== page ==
PF2 to me seems a lot like a padded cell. No matter how hard I throw myself at it, it won't break, but it also doesn't allow any room for self-expression, creativity, or realism. Ultimately, I (and my group) value roleplaying just a little bit more than overstrict game balance. Balance doesn't have to be perfect, it just has to be "close enough". I've never played PF "to win" - however, if the PF2 playtest book is anything to go by, my group and I have been having badwrongfun this entire time. I was expecting something akin to PF1.5, but instead I got something closer to 4.5e or 5.5e (and I *like* 5e in addition to PF, it's decent but simple). I'll still hold out hope that the developers mean it when they say they're going to listen to feedback; yet I'm also fully aware that I'm just one voice out of many, and I'm not going to agree with all of the changes PF2 makes. But in the end, if the final version of PF2 ends up just a little friendlier toward roleplaying, I'll consider that a win.

(I'll get off my soapbox now... sorry... didn't intend to write a wall of text but all my pent up feelings about PF2 just kinda spilled out there, ya know?)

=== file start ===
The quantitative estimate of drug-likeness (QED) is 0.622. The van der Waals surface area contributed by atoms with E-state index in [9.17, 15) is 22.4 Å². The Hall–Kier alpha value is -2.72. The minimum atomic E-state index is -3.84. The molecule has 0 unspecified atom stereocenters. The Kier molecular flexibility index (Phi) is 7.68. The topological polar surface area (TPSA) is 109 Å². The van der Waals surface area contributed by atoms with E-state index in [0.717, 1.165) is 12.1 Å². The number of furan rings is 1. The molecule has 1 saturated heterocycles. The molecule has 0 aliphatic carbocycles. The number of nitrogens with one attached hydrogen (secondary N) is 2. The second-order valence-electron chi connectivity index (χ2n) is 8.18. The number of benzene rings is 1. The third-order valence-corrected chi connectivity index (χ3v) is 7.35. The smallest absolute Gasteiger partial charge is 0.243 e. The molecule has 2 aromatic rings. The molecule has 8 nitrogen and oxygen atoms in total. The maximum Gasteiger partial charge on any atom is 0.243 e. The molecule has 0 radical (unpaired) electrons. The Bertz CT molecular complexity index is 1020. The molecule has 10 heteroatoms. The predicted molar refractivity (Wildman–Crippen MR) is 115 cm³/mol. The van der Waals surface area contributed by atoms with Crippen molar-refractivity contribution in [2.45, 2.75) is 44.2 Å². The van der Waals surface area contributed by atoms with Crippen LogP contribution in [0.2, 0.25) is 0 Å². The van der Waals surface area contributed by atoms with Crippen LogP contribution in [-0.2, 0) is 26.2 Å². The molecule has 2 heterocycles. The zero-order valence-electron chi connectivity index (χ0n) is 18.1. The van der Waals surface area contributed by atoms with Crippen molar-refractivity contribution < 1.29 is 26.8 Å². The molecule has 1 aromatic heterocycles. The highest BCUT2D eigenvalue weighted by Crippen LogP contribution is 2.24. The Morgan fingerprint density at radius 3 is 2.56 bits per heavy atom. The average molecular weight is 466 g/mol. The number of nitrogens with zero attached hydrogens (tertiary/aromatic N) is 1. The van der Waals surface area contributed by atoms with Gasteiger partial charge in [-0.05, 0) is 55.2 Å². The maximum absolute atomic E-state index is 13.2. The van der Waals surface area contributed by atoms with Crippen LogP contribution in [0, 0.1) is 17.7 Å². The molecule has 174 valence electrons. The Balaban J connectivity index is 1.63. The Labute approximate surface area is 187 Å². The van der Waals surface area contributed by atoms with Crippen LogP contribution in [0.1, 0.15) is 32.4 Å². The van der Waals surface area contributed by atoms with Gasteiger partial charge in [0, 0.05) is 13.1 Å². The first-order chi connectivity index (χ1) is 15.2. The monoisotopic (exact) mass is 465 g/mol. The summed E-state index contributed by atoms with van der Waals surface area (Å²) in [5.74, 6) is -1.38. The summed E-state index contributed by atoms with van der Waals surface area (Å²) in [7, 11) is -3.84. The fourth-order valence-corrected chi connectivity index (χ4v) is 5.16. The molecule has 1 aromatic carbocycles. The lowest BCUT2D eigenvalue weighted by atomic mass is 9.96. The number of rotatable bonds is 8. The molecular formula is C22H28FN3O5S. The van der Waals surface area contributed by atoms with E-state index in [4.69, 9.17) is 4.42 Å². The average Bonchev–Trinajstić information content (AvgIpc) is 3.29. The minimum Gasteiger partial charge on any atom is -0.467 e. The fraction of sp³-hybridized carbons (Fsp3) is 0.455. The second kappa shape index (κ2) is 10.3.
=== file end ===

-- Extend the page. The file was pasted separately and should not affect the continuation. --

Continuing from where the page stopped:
Sucks for druids then. Sturdy Shields stop progressing at Expert Heavy Wooden (8 hardness, level 5 item), and the Ironwood spell seems to have also gone missing-in-action. Darkwood shields aren't any better either, and are actually slightly worse. A Legendary Wooden Shield tops out at 9 hardness, but by the time you can craft one it's irrelevant compared to the Sturdy options.


What is the range of the Scent ability of animal companions? It's unlisted, but by peeking at the bestiary (and the Gnome's heritage feat) we can conclude that the normal Scent range is 30 feet (probably).

What is the weight of an unconscious character? It's also unlisted, but under the petrified condition we can infer that Medium characters are 8 bulk and Small characters are 4 bulk (though this still leaves me unsure).

What other obscure knowledge is there you've managed to find? (At what point does a Horse become encumbered?)


Cool cool, I like it! Can't say thanks enough times. :) Re: the headers - An even better and more efficient solution than I would have ever thought of, thanks!


Haha no problem. It's not so much testing as it is "for the first character I'm making, I'm making the one I see the most issues with" = a half-elf druid. Last 2 issues I think: the font for the Action and Reaction sections (and their traits) is a bit large and it gets cut off at the top. Also, is my (T)AC not adding the flat 10 from "innate" stats?

Finally, QoL stuff that you don't really need to do: It'd be nice if the action boxes for spells let you put in letters so you could list "V S" or "V M"; or just "V" for Shield cantrip for example. Also would be nice if you could change the key spellcasting and spell point pool abilities independently; multiclassing can change it if you say, play a monk with a wizard multiclass (int based spells, wis *or* int based pool). Muscle wizard is on my "to play" list for later.